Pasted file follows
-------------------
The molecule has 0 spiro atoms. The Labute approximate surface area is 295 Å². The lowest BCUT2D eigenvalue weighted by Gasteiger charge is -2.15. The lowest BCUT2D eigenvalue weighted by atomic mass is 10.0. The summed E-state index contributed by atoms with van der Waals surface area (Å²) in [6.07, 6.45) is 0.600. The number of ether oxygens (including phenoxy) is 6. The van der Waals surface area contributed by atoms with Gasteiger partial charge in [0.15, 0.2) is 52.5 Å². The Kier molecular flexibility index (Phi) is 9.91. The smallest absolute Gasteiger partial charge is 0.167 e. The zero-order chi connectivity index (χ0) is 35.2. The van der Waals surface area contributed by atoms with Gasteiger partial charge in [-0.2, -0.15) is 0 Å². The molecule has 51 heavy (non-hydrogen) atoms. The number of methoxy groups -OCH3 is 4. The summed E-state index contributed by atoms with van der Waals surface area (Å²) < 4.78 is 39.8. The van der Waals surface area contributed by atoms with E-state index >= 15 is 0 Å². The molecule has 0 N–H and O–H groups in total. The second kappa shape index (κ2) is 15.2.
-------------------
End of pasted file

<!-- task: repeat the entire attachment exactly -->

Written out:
The molecule has 0 spiro atoms. The Labute approximate surface area is 295 Å². The lowest BCUT2D eigenvalue weighted by Gasteiger charge is -2.15. The lowest BCUT2D eigenvalue weighted by atomic mass is 10.0. The summed E-state index contributed by atoms with van der Waals surface area (Å²) in [6.07, 6.45) is 0.600. The number of ether oxygens (including phenoxy) is 6. The van der Waals surface area contributed by atoms with Gasteiger partial charge in [0.15, 0.2) is 52.5 Å². The Kier molecular flexibility index (Phi) is 9.91. The smallest absolute Gasteiger partial charge is 0.167 e. The zero-order chi connectivity index (χ0) is 35.2. The van der Waals surface area contributed by atoms with Gasteiger partial charge in [-0.2, -0.15) is 0 Å². The molecule has 51 heavy (non-hydrogen) atoms. The number of methoxy groups -OCH3 is 4. The summed E-state index contributed by atoms with van der Waals surface area (Å²) < 4.78 is 39.8. The van der Waals surface area contributed by atoms with E-state index >= 15 is 0 Å². The molecule has 0 N–H and O–H groups in total. The second kappa shape index (κ2) is 15.2.